We all seek meaning in the work we do, but what if you’re struggling to find a job in the first place? For some, that means turning to America Works. Called a “company with a conscience,” this employment agency offers a network of work-readiness and job-placement programs to clients including veterans, people with disabilities, the formerly incarcerated and the homeless. Their mission: to help lift people from all backgrounds out of poverty, by giving them the skills they need to support themselves.
Since it was founded in 1984, America Works has helped more than 700,000 people find, and keep, meaningful employment. Here are some of their stories.
A FIRST OPPORTUNITY
When Jaquell Langley showed up at the America Works office in the Bronx last April, he was dressed for success in a full suit.
“His motivation was already there,” says Abigail Kelly, a program manager at America Works of New York (AWNY). “We didn’t have to teach it.”
The 24-year-old was eager to land a job, yet a significant speech impediment and slight cognitive delay meant Langley was struggling to get noticed by potential employers.
Still, he was determined. Each day, when the America Works office opened at 8:30 a.m., there was Langley, suited up and waiting outside the front door. He immersed himself in employment skills workshops and sat through mock interviews. Realizing Langley found it harder to speak when he was nervous, the staff worked on upping his confidence — chatting him up in the halls and encouraging him to perform in a poetry slam.
When Langley first interviewed for a part-time greeter position with a pharmacy chain, he didn’t get the gig. “But he didn’t mope,” says Kelly. “He kept showing up to our office, ready to work.”
AWNY staff arranged for Langley to re-interview for the greeter position a few weeks later, and this time, he was hired.
“We ring a bell in our office when someone gets a job, and Jaquell ran to ring it,” Kelly says. “He made the rounds, shaking hands and giving high fives like the mayor.”
Langley has since been promoted to full-time cashier and is saving money for his first apartment.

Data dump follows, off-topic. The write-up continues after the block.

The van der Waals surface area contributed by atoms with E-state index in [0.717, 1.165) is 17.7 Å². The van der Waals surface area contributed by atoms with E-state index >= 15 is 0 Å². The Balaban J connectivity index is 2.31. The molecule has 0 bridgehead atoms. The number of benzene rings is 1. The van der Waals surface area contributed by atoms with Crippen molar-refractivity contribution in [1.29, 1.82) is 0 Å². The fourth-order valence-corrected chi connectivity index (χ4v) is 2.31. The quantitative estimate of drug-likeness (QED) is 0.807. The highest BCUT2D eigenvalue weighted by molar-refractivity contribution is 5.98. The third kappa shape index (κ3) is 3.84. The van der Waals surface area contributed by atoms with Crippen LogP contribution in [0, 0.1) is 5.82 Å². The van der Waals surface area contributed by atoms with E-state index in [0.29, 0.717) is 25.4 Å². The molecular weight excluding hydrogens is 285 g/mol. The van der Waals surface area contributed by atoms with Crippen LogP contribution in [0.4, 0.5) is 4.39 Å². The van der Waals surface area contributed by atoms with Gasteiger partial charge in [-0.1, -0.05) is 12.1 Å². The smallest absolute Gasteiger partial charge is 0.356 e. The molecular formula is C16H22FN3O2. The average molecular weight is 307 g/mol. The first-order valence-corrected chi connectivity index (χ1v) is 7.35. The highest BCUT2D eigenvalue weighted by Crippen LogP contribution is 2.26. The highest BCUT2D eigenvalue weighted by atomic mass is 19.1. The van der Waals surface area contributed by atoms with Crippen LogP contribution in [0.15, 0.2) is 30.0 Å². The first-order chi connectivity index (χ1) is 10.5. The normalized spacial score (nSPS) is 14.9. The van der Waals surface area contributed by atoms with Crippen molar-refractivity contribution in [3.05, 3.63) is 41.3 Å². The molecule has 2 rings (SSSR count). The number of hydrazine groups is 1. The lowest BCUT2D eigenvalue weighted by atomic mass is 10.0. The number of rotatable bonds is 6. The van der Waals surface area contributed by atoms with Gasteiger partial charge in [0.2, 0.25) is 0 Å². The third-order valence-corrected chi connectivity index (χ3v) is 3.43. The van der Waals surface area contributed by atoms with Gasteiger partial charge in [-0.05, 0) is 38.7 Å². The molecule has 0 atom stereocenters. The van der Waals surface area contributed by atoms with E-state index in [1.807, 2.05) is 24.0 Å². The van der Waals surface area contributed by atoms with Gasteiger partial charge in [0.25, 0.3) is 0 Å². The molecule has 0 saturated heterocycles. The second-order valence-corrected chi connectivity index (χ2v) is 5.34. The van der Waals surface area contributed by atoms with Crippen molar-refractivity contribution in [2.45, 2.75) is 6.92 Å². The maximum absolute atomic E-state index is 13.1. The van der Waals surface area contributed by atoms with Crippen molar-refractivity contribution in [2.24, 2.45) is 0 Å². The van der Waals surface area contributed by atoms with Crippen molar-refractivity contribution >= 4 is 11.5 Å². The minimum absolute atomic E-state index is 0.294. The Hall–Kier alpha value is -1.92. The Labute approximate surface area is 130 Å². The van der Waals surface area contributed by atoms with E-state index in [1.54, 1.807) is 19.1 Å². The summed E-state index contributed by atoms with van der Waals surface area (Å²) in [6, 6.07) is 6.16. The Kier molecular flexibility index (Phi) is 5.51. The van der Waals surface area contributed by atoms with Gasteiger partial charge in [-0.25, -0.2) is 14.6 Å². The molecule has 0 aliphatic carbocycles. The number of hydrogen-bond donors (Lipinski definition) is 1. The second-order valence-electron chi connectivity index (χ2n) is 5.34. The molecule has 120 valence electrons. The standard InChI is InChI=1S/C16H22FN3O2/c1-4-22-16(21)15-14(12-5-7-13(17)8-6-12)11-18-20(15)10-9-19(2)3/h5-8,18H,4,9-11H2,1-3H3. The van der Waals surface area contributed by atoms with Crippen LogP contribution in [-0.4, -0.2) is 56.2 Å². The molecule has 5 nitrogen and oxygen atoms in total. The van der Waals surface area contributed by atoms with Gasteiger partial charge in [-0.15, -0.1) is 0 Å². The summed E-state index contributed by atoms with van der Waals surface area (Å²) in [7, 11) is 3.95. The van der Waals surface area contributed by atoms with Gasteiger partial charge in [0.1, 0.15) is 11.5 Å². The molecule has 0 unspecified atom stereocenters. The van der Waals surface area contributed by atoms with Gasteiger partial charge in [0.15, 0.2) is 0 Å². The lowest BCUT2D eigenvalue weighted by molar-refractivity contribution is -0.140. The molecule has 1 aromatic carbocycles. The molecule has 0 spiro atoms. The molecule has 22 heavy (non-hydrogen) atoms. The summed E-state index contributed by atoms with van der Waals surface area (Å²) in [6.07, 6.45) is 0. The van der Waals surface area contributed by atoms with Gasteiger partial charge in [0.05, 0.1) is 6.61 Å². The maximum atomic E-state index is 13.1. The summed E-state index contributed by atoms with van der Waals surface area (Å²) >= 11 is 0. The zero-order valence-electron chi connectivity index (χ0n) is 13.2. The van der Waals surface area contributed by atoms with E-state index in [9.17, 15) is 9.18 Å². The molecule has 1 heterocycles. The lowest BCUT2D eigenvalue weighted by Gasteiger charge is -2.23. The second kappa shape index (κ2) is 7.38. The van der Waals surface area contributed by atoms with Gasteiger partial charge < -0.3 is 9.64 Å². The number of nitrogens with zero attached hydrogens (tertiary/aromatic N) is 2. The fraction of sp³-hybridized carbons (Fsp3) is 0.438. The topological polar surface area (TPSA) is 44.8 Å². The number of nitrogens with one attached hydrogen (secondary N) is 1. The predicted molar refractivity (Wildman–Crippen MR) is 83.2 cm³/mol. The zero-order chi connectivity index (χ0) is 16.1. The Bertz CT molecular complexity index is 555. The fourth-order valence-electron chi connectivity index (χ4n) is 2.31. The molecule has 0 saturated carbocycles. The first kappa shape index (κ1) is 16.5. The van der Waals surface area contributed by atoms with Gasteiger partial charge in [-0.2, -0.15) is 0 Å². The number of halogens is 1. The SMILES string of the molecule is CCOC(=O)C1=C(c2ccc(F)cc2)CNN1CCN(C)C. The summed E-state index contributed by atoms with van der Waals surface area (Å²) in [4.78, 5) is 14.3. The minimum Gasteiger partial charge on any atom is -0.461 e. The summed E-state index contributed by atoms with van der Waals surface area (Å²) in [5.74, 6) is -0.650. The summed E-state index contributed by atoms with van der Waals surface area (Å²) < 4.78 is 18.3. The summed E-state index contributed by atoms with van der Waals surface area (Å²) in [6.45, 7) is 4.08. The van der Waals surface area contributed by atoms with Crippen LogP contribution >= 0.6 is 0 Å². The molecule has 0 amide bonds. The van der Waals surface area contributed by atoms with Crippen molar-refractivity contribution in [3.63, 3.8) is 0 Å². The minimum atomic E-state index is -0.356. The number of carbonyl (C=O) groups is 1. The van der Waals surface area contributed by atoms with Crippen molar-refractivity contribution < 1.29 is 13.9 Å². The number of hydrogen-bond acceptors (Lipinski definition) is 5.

“Too many in life take the easy way out, refusing to even try to push themselves,” says Kelly. “Jaquell chose a different path, and pushed to have as normal a life as he could.”
A SECOND ACT
30 years. That’s how long Marvin Daniel worked as an operations manager in the banking industry. Yet last year, when his company decided to move out of New York State, Daniel found himself out of work.
The good news was that Daniel, 59, had glowing references and a solid resume. “The only thing holding him back was a lack of opportunity,” says Sami Martin, his career advisor at AWNY.
Martin enrolled Daniel in classes to get him up to speed on commonly used computer programs and website design. She arranged for him to meet with America Works’ career agents, who have connections to companies looking to hire, and encouraged Daniel to pursue leadership training.
Within a few months, Daniel landed a position at a bank. He’s about to celebrate his one-year anniversary.
“I love being a person’s cheerleader,” says Martin. Of the three years she’s been at America Works, she says, “I couldn’t tell you how many clients I have helped, but I can say that they’ve all been special to me.”
A CHANCE TO START OVER
At first, Melvin Taylor was reluctant to visit America Works. In other employment programs, he’d faced rejection due to his criminal background. But a few months earlier, he’d lost his job due to alcohol abuse and had found himself living in a homeless shelter.
When a public assistance agency referred the older gentleman to America Works’ Staten Island office, his desire to find a job led him to show up.
Kaitlyn Squire, a career advisor for AWNY, helped Taylor get some professional clothes, revamp his resume and hone his interview skills.
“From the get-go I really clicked with him,” she says. “Melvin has such a genuine personality and a smile that touched my heart.”
Taylor told Squire that he would work in any field, just so long as someone would take a chance on him.
When a string of job interviews led nowhere, Squire had an idea. She contacted the cafe where she used to work. Her ex-manager there agreed to interview Taylor for a part-time dishwasher position.
“They loved him and hired him on the spot,” Squire says.
Fast forward a year and Taylor has graduated to a full-time position. He was recently named Employee of the Month, and came back to America Works to show Squire his certificate.
“I was just a helping hand. Melvin did his own work,” says Squire. “Our program is not a fix-all, but clients who really take what we offer and apply it can do amazing things.”